Dumpsters filling up as city cleans up after flood

Street department uses front-end loaders, dump trucks to cart away soaked belongings of Port residents

PORT WASHINGTON CITY workers Kahlin Taylor (left) and Al Evenson tackled a pile of waterlogged household items from outside a house on Jackson Street east of Franklin Street Tuesday morning, piling them onto a front end loader that dropped them into a dump truck for transport to the city garage. There they were placed in a large concrete bin and ultimately put in a dumpster for disposal. Photo by Bill Schanen IV
By 
KRISTYN HALBIG ZIEHM
Ozaukee Press staff

 

Port Washington street department crews were busy Tuesday picking up waterlogged furniture, carpeting and household items from homes that experienced flooding during the past week.

Crews covered about 75% of the city Tuesday and were expected to make it through the rest of the community Wednesday, Street Commissioner J.D. Hoile said.

“People were so appreciative we were hauling the stuff away,” Hoile said.

They will make another swing through the city on Thursday to pick up any remaining items at the curb, City Administrator Mark Grams said.

“We’re hoping Thursday will be our last day,” he said.

Grams said the crews were helped by the number of people who dropped soggy items at dumpsters at the street department garage over the weekend.

“We had a good turnout of people,” he said. “After the first four hours (on Saturday), almost all the dumpsters were filled.”

Hoile said that on Thursday, residents filled five 20-yard dumpsters at the garage. On Saturday, they filled five more 20-yard dumpsters as well as a 30-yard dumpster.

“It was unbelievable,” he said. “I think people just wanted it gone.”

Crews on Monday filled one 50-yard dumpster, four 30-yard containers and three 20-yard dumpsters, and a large concrete bin at the yard was still half full of items collected at the curb, he said.

As crews continue to pick up debris from around the city and repair roads and culverts, people continue to clean up their lives and businesses.

While many downtown businesses have cleaned and reopened, the Port Exploreum is still undergoing repairs.

Wayne Chruscial, executive director of the Port Washington Historical Society, which operates the downtown museum, said the lower level will likely remain closed for months but he hopes to have the first and second floors open by the weekend.

Throughout the lower level, two feet of drywall at the base of all the walls had to be removed, he said. The computer for the Fish Daze game was submerged and needs to be replaced, and work is continuing to get the elevator up and running.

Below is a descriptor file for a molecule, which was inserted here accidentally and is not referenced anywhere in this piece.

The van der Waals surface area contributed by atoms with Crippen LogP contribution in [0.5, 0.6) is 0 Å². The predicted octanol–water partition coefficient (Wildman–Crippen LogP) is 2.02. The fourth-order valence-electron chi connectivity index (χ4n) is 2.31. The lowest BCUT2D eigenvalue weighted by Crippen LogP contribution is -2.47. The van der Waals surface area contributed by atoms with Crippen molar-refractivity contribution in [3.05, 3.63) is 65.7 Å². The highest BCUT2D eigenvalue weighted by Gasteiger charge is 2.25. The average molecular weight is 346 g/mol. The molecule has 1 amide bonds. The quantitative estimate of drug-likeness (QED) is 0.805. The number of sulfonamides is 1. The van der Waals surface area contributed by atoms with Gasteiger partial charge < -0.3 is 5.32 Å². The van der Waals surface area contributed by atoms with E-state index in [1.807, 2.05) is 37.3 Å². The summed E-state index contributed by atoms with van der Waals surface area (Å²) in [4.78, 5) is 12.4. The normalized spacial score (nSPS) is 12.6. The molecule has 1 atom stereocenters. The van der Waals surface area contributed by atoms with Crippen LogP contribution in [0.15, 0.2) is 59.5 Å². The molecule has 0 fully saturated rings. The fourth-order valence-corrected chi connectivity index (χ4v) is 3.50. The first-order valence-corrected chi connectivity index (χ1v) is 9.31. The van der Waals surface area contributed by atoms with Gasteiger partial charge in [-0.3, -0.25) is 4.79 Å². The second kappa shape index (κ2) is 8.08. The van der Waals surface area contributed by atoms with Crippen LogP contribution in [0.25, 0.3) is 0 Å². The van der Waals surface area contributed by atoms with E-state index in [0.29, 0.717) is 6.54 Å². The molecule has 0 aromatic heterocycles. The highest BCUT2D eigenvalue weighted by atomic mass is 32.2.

“We need the elevator working (to reopen),” Chruscial said.

The museum may relocate some technology to the first and second floors until the lower level can be reopened, he said.

Residents and businesses are urged to report their damages to the Ozaukee County Department of Emergency Management, which is collecting the information to begin the process for potential federal disaster assistance.

No such funds are available at this time.

To report damage, residents and businesses are asked to call 211 or visit https://211wisconsin.communityos.org/damage-report.

The County Board on Wednesday was also expected to ratify Board Chairman Lee Schlenvogt’s disaster declaration, something required by statute to ensure access to any funds the state or federal government makes available, County Administrator Jason Dzwinel said.

Governmental infrastructure throughout the county suffered an estimated $250,000 to $300,000 in damage from the flood, Dzwinel said.

That infrastructure includes several washouts in Port Washington, Public Works Director Rob Vanden Noven said, including a major one of Norport Drive and another on Hales Trail. Two sections of the Hales Trail culvert were washed down Valley Creek and still need to be retrieved, but that can’t be done until the water subsides.

And the Port Police Department is looking to buy a new squad car after one of its vehicles was destroyed in the flood, Chief Kevin Hingiss said.

It happened about 2 a.m. Monday when Officer Kirstin Moertl checked on vehicles stuck on Sunset Road near the railroad tracks, then headed to another call. She didn’t see the flooding on Spring Street and Portview Drive and drove into it.

“It killed the engine,” Hingiss said, adding that an onslaught of water then flooded the compartment.

Luckily, the car was one the department planned to trade in this fall, he added.

Feedback:

Click Here to Send a Letter to the Editor

Ozaukee Press

Wisconsin’s largest paid circulation community weekly newspaper. Serving Port Washington, Saukville, Grafton, Fredonia, Belgium, as well as Ozaukee County government. Locally owned and printed in Port Washington, Wisconsin.

125 E. Main St.
Port Washington, WI 53074
(262) 284-3494
 

CONNECT


User login